The statistics from Carpet Recycling UK (CRUK), a not-for-profit membership association, suggested that around 400,000 tonnes of carpet waste was generated during the year, with 61,000 tonnes (15%) having been recycled or reused and 114,000 tonnes sent for energy recovery (28%). The remaining 224,000 tonnes is sent to landfill.
In total this represents a 44% landfill diversion rate, the highest to-date recorded by CRUK members, following an increase of around 2% compared to the previous year.
However, this still puts the group some way short of its own 60% landfill diversion target by 2020.
Looking at the figures in comparison to 2017, the tonnage of material sent for energy recovery saw a reduction of 10,087 tonnes compared to the previous year.
This was offset by an increase in the amount recycled and reused of around 19,338 tonnes compared to 2017 – making a total of 61,338 tonnes in 2018. This means that the recycling rate has grown from close to 10.5% in 2017 to 15% in 2018.
According to CRUK the main growth areas for the material were in equestrian surface materials and carpet tile reuse.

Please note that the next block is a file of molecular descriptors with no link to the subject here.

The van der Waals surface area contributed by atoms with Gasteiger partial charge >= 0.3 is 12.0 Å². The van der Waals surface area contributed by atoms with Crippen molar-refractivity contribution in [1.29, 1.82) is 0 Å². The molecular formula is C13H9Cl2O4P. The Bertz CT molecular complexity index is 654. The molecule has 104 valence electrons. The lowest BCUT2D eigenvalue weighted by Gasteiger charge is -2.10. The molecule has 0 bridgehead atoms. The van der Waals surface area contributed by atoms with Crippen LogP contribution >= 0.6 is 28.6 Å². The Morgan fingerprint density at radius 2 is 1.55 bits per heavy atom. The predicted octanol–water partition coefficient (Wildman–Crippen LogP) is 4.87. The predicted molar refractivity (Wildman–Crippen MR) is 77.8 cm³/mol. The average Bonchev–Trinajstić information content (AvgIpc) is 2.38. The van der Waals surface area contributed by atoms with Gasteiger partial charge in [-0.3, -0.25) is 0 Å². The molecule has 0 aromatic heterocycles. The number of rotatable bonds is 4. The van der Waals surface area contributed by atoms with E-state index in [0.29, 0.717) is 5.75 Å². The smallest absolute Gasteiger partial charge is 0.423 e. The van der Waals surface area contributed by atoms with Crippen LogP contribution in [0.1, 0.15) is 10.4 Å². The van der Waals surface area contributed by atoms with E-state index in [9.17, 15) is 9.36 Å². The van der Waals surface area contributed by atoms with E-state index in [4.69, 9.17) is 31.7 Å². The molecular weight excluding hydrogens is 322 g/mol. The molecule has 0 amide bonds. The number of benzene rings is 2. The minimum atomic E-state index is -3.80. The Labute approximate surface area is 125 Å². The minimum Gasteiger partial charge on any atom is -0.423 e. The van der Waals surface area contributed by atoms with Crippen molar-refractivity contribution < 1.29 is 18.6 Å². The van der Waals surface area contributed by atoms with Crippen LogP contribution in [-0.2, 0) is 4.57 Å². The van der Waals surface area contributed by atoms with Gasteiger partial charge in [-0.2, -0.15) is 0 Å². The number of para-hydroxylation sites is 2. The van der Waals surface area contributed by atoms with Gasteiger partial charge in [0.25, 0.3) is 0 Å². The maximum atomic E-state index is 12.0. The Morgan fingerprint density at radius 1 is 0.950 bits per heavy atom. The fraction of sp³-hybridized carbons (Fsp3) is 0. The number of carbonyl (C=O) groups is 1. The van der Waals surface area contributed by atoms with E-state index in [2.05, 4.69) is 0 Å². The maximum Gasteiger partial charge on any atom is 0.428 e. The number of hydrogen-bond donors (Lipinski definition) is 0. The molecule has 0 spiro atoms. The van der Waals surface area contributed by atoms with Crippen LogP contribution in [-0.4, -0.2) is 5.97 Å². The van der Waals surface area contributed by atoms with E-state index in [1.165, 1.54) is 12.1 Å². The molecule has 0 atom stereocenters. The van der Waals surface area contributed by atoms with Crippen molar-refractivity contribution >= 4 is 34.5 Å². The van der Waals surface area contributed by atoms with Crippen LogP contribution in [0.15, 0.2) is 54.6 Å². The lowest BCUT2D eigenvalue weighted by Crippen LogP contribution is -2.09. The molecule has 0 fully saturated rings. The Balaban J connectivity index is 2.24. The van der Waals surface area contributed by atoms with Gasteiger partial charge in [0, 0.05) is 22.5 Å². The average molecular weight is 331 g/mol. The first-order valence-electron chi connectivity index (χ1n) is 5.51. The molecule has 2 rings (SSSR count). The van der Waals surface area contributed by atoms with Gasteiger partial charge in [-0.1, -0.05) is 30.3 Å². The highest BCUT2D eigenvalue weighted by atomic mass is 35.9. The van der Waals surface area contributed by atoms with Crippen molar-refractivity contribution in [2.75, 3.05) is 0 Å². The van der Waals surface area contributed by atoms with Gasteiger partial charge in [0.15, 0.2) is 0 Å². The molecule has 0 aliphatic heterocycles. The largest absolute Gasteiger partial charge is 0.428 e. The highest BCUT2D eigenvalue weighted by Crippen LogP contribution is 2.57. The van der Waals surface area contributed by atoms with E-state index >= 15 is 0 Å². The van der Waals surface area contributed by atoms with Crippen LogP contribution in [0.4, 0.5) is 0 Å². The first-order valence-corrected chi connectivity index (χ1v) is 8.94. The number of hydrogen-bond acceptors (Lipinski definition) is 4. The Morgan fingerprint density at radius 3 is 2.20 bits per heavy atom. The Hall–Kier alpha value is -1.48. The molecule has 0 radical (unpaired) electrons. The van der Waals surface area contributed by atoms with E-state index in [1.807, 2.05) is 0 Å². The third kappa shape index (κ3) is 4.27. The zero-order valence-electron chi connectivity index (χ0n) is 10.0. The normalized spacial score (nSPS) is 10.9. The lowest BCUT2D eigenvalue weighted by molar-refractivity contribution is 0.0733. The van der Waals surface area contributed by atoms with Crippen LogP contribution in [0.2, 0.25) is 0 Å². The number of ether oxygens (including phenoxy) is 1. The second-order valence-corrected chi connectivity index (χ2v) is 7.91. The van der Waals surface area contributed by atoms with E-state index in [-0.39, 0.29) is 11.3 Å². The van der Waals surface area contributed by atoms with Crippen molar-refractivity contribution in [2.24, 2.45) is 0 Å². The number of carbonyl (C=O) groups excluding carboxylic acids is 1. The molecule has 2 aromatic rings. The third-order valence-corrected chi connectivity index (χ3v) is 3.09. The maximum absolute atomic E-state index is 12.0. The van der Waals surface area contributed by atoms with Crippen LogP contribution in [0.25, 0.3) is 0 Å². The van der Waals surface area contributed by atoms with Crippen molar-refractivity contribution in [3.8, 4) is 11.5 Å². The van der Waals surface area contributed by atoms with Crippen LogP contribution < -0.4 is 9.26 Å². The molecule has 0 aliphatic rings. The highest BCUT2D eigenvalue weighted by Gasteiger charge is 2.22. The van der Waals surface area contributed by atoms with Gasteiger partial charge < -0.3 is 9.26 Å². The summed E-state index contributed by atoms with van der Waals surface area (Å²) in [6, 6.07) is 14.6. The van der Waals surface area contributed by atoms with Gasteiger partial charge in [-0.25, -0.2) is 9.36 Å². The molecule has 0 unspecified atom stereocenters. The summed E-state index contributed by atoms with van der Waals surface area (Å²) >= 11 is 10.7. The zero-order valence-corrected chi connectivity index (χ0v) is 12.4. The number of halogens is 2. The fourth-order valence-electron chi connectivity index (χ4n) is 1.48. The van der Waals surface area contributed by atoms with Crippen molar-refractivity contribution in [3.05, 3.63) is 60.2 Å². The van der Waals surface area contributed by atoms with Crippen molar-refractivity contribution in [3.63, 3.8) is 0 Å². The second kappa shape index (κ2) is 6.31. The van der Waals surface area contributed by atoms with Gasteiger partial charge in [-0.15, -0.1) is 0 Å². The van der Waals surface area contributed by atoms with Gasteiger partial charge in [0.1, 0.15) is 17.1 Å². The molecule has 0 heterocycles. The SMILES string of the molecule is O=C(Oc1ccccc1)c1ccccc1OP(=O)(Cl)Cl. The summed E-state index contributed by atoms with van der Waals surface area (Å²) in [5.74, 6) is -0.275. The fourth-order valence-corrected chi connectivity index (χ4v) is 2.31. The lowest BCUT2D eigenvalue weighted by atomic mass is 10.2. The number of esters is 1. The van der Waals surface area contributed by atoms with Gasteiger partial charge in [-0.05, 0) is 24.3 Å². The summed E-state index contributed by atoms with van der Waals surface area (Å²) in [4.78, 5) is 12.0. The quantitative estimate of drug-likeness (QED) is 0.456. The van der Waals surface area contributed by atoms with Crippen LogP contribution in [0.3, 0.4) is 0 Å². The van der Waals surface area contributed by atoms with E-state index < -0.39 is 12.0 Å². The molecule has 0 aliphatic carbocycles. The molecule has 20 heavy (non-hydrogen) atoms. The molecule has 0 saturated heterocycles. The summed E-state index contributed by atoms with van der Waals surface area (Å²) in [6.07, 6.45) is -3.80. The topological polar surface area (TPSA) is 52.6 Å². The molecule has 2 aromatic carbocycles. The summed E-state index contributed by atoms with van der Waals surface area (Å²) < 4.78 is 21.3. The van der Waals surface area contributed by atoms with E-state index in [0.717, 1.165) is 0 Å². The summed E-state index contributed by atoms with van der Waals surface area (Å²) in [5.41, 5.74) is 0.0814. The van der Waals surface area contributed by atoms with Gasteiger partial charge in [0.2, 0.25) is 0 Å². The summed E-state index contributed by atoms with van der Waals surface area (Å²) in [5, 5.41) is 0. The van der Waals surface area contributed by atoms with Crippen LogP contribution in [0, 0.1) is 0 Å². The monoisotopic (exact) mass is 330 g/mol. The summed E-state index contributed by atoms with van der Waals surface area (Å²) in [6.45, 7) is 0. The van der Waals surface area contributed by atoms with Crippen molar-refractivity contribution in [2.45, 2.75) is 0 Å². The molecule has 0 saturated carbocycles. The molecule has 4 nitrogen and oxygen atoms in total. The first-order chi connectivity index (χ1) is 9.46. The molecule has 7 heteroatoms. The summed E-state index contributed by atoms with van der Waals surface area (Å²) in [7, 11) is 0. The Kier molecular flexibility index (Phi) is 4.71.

On the energy recovery side, demand for carpet waste for cement kilns as a renewable resource to replace fossil fuels for export and in the UK, and local incineration of municipal solid wastes has also been strong.
Households are among the sources of carpets which are recovered at the end of life via household waste and recycling centres (HWRCs) and bulky waste collections.
Commenting on the 2018 results, Adnan Zeb-Khan, CRUK’s scheme manager, said: “We are making progress towards our target of 60% landfill diversion by 2020 and are proud of what we have achieved in our first decade.
“With strong commitment and support from all our Core Funders, members and the supply chain, we will continue to work tirelessly towards our sustainability goals.”
Looking ahead, Carpet Recycling UK said it will focus on increasing support from membership across the flooring sector as the 2020 target approaches – equivalent to 240,000 tonnes landfill diversion of carpet waste.
The organisation added that it will also promote increased recycled content in textile flooring and ‘circular production’ practices.
CRUK’s core funders are Cormar Carpets, Lifestyle Floors/Headlam, Brinton Carpets, DESSO, ege, Milliken and Balsan. Its members include organisations from all areas of the carpet supply chain including material suppliers, distributors, retailers and recyclers.